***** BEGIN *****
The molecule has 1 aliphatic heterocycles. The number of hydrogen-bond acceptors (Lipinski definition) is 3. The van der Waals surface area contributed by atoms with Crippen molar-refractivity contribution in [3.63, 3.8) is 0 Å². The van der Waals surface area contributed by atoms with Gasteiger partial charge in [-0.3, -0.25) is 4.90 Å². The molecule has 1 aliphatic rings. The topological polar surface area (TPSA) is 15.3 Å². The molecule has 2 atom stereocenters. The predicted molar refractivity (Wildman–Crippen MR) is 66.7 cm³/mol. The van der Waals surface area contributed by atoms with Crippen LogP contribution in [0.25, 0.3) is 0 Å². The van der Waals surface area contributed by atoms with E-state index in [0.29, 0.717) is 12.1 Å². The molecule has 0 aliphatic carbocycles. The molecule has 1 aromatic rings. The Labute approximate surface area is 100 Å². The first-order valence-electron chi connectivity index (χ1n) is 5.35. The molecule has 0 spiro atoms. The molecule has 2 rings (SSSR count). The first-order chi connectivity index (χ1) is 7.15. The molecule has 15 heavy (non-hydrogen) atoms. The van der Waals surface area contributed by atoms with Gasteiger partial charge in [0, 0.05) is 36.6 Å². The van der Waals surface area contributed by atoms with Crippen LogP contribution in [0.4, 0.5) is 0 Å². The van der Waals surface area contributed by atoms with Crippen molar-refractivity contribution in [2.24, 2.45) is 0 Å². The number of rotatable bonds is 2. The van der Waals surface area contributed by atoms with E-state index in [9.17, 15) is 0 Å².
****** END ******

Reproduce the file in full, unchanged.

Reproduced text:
The molecule has 1 aliphatic heterocycles. The number of hydrogen-bond acceptors (Lipinski definition) is 3. The van der Waals surface area contributed by atoms with Crippen molar-refractivity contribution in [3.63, 3.8) is 0 Å². The van der Waals surface area contributed by atoms with Gasteiger partial charge in [-0.3, -0.25) is 4.90 Å². The molecule has 1 aliphatic rings. The topological polar surface area (TPSA) is 15.3 Å². The molecule has 2 atom stereocenters. The predicted molar refractivity (Wildman–Crippen MR) is 66.7 cm³/mol. The van der Waals surface area contributed by atoms with Crippen LogP contribution in [0.25, 0.3) is 0 Å². The van der Waals surface area contributed by atoms with E-state index in [0.29, 0.717) is 12.1 Å². The molecule has 0 aliphatic carbocycles. The molecule has 1 aromatic rings. The Labute approximate surface area is 100 Å². The first-order valence-electron chi connectivity index (χ1n) is 5.35. The molecule has 0 spiro atoms. The molecule has 2 rings (SSSR count). The first-order chi connectivity index (χ1) is 7.15. The molecule has 15 heavy (non-hydrogen) atoms. The van der Waals surface area contributed by atoms with Gasteiger partial charge in [0, 0.05) is 36.6 Å². The van der Waals surface area contributed by atoms with Crippen LogP contribution in [0.4, 0.5) is 0 Å². The van der Waals surface area contributed by atoms with Crippen molar-refractivity contribution in [2.24, 2.45) is 0 Å². The number of rotatable bonds is 2. The van der Waals surface area contributed by atoms with E-state index in [9.17, 15) is 0 Å².